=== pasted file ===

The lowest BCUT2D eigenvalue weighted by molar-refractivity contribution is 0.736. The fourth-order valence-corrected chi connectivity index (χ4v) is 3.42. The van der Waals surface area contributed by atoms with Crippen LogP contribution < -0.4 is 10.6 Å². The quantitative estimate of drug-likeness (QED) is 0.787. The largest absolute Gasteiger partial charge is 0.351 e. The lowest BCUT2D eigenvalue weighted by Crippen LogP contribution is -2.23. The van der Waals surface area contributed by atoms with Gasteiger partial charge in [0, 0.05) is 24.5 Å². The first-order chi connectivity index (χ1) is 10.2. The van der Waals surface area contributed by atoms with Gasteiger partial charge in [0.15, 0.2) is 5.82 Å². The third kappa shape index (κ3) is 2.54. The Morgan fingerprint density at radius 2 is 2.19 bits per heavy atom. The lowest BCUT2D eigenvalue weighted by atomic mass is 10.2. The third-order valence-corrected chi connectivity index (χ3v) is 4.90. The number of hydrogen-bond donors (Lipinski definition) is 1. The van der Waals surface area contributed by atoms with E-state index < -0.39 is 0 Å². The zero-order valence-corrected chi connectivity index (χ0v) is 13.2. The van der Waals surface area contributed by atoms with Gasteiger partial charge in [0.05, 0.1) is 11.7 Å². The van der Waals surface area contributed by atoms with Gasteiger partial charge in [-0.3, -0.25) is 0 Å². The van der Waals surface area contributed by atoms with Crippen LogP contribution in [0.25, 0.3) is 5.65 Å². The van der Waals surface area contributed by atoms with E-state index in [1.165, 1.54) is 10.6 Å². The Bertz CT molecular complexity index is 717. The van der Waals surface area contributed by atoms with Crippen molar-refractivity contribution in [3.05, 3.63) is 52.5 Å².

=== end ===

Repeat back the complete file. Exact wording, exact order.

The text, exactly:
The lowest BCUT2D eigenvalue weighted by molar-refractivity contribution is 0.736. The fourth-order valence-corrected chi connectivity index (χ4v) is 3.42. The van der Waals surface area contributed by atoms with Crippen LogP contribution < -0.4 is 10.6 Å². The quantitative estimate of drug-likeness (QED) is 0.787. The largest absolute Gasteiger partial charge is 0.351 e. The lowest BCUT2D eigenvalue weighted by Crippen LogP contribution is -2.23. The van der Waals surface area contributed by atoms with Gasteiger partial charge in [0, 0.05) is 24.5 Å². The first-order chi connectivity index (χ1) is 10.2. The van der Waals surface area contributed by atoms with Gasteiger partial charge in [0.15, 0.2) is 5.82 Å². The third kappa shape index (κ3) is 2.54. The Morgan fingerprint density at radius 2 is 2.19 bits per heavy atom. The lowest BCUT2D eigenvalue weighted by atomic mass is 10.2. The third-order valence-corrected chi connectivity index (χ3v) is 4.90. The number of hydrogen-bond donors (Lipinski definition) is 1. The van der Waals surface area contributed by atoms with E-state index < -0.39 is 0 Å². The zero-order valence-corrected chi connectivity index (χ0v) is 13.2. The van der Waals surface area contributed by atoms with Gasteiger partial charge in [0.05, 0.1) is 11.7 Å². The van der Waals surface area contributed by atoms with Gasteiger partial charge in [-0.3, -0.25) is 0 Å². The van der Waals surface area contributed by atoms with Crippen LogP contribution in [0.25, 0.3) is 5.65 Å². The van der Waals surface area contributed by atoms with E-state index in [1.165, 1.54) is 10.6 Å². The Bertz CT molecular complexity index is 717. The van der Waals surface area contributed by atoms with Crippen molar-refractivity contribution in [3.05, 3.63) is 52.5 Å².